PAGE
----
“We were at practice Sunday night, and afterwards we looked at each other and said, “You done after this one?”.  We shook our head in agreement,” Thrasher explains when the decision was made to call it a day.

Besides increasing the visibility by scheduling some of the selected bands and artists to perform at The Midwest Outdoor Experience, which is one of the largest festivals in the Midwest.  This past April, Melton and Thrasher had a kickoff event for the Dayton Music Fest with a special concert-the Buffalo Killers performed with a backing choir at the Christ Episcopal Church in downtown Dayton, 20 W. First Street.  You can get the DMF mobile app, where you can rank and follow the bands with Q&A posts.

The duo has handpicked local band’s Speaking Suns bassist Conor Stratton to take over the reins.  “We think that he is going to be great,” Thrasher says.  “He manages the band, and runs his record label (Great Guys Records).  He’s already been calling some people and is getting a team together.”  As for Melton and Thrasher?  They will continue to play in Smug Brothers and prep some upcoming releases with Gas Daddy Go.

While it will be tough for Melton and Thrasher to no longer coordinating the yearly festival, they have no regrets on ending their run.

“We wanted to give someone else a chance to do it, and make it even better,” Melton says.  “We did some great things to make the festival better.  Five years is a great run.”

A run that deserves a toast while sitting in the patio at South Park Tavern.

Meg Renee: Troy’s Music “Dream”er

Meg ReneeThis past May, Meg Renee released her first album, Dream Awake.  While sitting inside the Winan’s Chocolates and Coffee located  in the heart of downtown Troy, Ohio, I asked singer/songwriter Meg Renee a simple question.  A question that I thought would be  probably be one of the easiest to answer for her.  A question that most musicians get immediately.  I questioned her on when she  realized that she wanted to go into music.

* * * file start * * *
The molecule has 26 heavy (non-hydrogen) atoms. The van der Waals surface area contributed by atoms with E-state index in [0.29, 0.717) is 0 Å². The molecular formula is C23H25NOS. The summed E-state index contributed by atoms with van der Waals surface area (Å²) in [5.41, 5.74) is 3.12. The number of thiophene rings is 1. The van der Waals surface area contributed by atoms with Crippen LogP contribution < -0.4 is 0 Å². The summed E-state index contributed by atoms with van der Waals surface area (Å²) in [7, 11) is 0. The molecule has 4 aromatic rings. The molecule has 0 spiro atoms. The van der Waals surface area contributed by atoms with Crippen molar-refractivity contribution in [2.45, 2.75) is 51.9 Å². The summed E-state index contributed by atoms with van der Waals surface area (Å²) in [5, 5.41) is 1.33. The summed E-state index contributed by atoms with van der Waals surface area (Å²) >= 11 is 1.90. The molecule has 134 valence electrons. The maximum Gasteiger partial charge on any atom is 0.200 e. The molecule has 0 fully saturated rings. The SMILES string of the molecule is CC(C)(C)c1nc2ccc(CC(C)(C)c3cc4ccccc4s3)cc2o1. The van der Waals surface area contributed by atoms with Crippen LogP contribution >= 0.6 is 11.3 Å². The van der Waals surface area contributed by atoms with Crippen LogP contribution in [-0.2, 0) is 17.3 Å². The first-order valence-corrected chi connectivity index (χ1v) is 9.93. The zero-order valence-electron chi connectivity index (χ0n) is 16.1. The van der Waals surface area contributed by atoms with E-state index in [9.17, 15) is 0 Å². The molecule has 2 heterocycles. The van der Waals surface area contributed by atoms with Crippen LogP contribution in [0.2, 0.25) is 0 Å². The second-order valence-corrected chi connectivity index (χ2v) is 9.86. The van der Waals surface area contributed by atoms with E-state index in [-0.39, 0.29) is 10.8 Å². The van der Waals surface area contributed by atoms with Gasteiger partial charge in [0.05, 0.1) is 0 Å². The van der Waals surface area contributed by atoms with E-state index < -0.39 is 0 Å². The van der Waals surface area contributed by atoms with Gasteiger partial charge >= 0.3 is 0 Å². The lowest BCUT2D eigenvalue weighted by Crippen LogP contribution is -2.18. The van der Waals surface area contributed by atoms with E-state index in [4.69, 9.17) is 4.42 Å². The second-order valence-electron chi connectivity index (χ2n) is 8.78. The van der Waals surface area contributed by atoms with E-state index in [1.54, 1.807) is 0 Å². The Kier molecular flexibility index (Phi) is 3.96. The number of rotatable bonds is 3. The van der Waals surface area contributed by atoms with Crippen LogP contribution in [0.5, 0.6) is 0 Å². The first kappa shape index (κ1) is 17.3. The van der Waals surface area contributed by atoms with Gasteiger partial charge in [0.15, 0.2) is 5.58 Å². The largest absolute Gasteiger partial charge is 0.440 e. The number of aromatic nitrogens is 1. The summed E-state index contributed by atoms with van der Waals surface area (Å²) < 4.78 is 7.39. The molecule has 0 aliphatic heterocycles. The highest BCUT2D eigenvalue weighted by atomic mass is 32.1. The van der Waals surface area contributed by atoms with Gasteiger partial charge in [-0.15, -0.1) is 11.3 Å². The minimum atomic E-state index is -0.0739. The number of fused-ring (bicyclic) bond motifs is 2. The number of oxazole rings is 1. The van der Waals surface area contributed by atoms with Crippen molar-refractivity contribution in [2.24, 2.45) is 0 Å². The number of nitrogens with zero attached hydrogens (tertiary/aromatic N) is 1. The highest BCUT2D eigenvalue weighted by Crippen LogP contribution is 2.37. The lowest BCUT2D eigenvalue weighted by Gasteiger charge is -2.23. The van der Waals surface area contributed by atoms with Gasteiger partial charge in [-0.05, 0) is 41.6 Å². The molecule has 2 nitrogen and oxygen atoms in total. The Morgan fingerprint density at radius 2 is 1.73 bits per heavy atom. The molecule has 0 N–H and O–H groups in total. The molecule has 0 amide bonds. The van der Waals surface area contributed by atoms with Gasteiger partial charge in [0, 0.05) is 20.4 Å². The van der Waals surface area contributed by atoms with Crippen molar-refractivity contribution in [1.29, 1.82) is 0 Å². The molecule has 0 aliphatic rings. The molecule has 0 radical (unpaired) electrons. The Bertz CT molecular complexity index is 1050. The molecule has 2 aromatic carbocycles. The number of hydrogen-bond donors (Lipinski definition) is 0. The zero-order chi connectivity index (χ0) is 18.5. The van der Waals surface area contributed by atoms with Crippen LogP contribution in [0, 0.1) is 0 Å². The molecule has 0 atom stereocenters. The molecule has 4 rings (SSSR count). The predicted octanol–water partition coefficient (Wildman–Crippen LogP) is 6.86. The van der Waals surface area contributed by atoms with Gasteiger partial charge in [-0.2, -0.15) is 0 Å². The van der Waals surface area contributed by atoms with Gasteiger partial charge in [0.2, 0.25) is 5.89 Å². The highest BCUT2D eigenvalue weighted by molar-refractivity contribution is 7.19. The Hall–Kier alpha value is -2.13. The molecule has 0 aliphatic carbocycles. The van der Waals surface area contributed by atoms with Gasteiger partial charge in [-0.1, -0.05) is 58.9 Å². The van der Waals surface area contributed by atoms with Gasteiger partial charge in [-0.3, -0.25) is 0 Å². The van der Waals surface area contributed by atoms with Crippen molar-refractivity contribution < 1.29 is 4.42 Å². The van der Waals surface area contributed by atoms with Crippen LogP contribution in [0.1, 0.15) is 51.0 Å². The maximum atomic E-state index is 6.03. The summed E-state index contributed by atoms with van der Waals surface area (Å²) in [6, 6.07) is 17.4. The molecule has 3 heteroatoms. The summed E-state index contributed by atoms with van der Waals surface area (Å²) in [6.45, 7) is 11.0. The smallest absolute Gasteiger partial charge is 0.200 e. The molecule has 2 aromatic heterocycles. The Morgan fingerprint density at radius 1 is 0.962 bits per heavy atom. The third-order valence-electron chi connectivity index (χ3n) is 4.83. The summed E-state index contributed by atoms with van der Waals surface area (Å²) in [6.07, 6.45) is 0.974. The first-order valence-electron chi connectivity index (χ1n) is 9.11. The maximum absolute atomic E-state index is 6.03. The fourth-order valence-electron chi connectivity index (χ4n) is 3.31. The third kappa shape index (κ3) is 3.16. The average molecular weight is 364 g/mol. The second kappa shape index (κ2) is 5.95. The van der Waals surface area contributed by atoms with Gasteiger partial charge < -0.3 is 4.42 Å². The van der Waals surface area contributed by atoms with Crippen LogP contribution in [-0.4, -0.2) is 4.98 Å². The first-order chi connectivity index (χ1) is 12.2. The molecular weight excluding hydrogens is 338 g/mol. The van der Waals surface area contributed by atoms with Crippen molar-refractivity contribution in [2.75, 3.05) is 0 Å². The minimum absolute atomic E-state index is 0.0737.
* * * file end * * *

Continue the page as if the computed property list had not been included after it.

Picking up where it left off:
Her response?

“I honestly don’t know,” Renee replied with a giggle.

That’s it.  Nothing more.

At a time when people that when teenagers, like Renee, are slowly turning the corner on maybe knowing what they want to do, she  was already ahead of the curve.

Renee claims that there was no “a-ha” moment when she discovered she wanted to be in music.  She maintains didn’t she have the switch flipped to the opposite end, and have the light bulb flicker on that’s above all of our heads.

She just simply couldn’t tell me as we sat there in that small coffee shop.

Regardless of what she says on what knowing when the opportunity struck her, Renee started to show signs that a career in music was inevitable early in her life.  At the age of six, Renee and her friend would hang out the house and sing Brittany Spears songs, and talk about maybe one day forming an all-girl band.  They would write songs that they would hope to one day be able to play in front of an audience.  Renee would also write and create stories with stickers that incorporated with them, along with poetry on the side.

It was at age nine when Renee started learning how to play the guitar.  Renee’s father, who also was a musician years ago when he would perform in a country band, began instructing her and then she followed it up by taking lessons at Sound City Music in town.  After a while, Renee wanted to separate herself away from other musician’s songs and try to work on some of her own.  “I wanted to try to teach myself a little bit.  I felt like I got a lot of skills from it (taking lessons) and it was time to make myself practice on my own stuff,” Renee said.

During one of her music classes when she was in the sixth grade, the teacher requested that each of the students write down a musical goal for themselves to obtain that year.  Renee’s goal was to fill a notebook that she brought to class full of songs that she wrote.  It was then that she fully understood that her aspiration to become a musician was more than just a silly fantasy.  It was going to become her life.  Her purpose.